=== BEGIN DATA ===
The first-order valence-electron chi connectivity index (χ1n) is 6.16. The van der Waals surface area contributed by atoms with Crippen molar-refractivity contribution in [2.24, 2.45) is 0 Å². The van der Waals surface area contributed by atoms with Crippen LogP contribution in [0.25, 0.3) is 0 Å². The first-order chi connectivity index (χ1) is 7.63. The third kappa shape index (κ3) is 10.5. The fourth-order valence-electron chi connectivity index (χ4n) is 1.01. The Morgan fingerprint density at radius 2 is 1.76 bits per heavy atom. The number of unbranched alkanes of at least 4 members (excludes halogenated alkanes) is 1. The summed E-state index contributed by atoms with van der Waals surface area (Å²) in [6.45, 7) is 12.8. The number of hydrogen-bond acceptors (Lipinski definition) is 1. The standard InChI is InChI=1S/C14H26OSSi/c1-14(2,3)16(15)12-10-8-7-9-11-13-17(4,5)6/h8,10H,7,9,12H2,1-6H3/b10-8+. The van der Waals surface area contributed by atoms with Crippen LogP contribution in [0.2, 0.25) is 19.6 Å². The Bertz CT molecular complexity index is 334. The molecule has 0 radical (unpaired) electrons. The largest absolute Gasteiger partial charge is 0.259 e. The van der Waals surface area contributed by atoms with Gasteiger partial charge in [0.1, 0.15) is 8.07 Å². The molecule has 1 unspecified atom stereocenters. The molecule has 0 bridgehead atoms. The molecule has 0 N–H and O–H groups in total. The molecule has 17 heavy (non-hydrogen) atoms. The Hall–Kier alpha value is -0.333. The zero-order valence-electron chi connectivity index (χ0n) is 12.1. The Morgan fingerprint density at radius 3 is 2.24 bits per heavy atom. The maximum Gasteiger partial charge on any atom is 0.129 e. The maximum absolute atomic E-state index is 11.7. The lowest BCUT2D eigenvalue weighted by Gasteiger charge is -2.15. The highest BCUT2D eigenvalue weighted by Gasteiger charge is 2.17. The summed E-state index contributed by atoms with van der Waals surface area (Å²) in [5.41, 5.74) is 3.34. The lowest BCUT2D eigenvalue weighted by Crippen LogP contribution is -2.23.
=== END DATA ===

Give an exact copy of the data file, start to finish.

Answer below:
The first-order valence-electron chi connectivity index (χ1n) is 6.16. The van der Waals surface area contributed by atoms with Crippen molar-refractivity contribution in [2.24, 2.45) is 0 Å². The van der Waals surface area contributed by atoms with Crippen LogP contribution in [0.25, 0.3) is 0 Å². The first-order chi connectivity index (χ1) is 7.63. The third kappa shape index (κ3) is 10.5. The fourth-order valence-electron chi connectivity index (χ4n) is 1.01. The Morgan fingerprint density at radius 2 is 1.76 bits per heavy atom. The number of unbranched alkanes of at least 4 members (excludes halogenated alkanes) is 1. The summed E-state index contributed by atoms with van der Waals surface area (Å²) in [6.45, 7) is 12.8. The number of hydrogen-bond acceptors (Lipinski definition) is 1. The standard InChI is InChI=1S/C14H26OSSi/c1-14(2,3)16(15)12-10-8-7-9-11-13-17(4,5)6/h8,10H,7,9,12H2,1-6H3/b10-8+. The van der Waals surface area contributed by atoms with Crippen LogP contribution in [0.2, 0.25) is 19.6 Å². The Bertz CT molecular complexity index is 334. The molecule has 0 radical (unpaired) electrons. The largest absolute Gasteiger partial charge is 0.259 e. The van der Waals surface area contributed by atoms with Gasteiger partial charge in [0.1, 0.15) is 8.07 Å². The molecule has 1 unspecified atom stereocenters. The molecule has 0 bridgehead atoms. The molecule has 0 N–H and O–H groups in total. The molecule has 17 heavy (non-hydrogen) atoms. The Hall–Kier alpha value is -0.333. The zero-order valence-electron chi connectivity index (χ0n) is 12.1. The Morgan fingerprint density at radius 3 is 2.24 bits per heavy atom. The maximum Gasteiger partial charge on any atom is 0.129 e. The maximum absolute atomic E-state index is 11.7. The lowest BCUT2D eigenvalue weighted by Gasteiger charge is -2.15. The highest BCUT2D eigenvalue weighted by Gasteiger charge is 2.17. The summed E-state index contributed by atoms with van der Waals surface area (Å²) in [5.41, 5.74) is 3.34. The lowest BCUT2D eigenvalue weighted by Crippen LogP contribution is -2.23.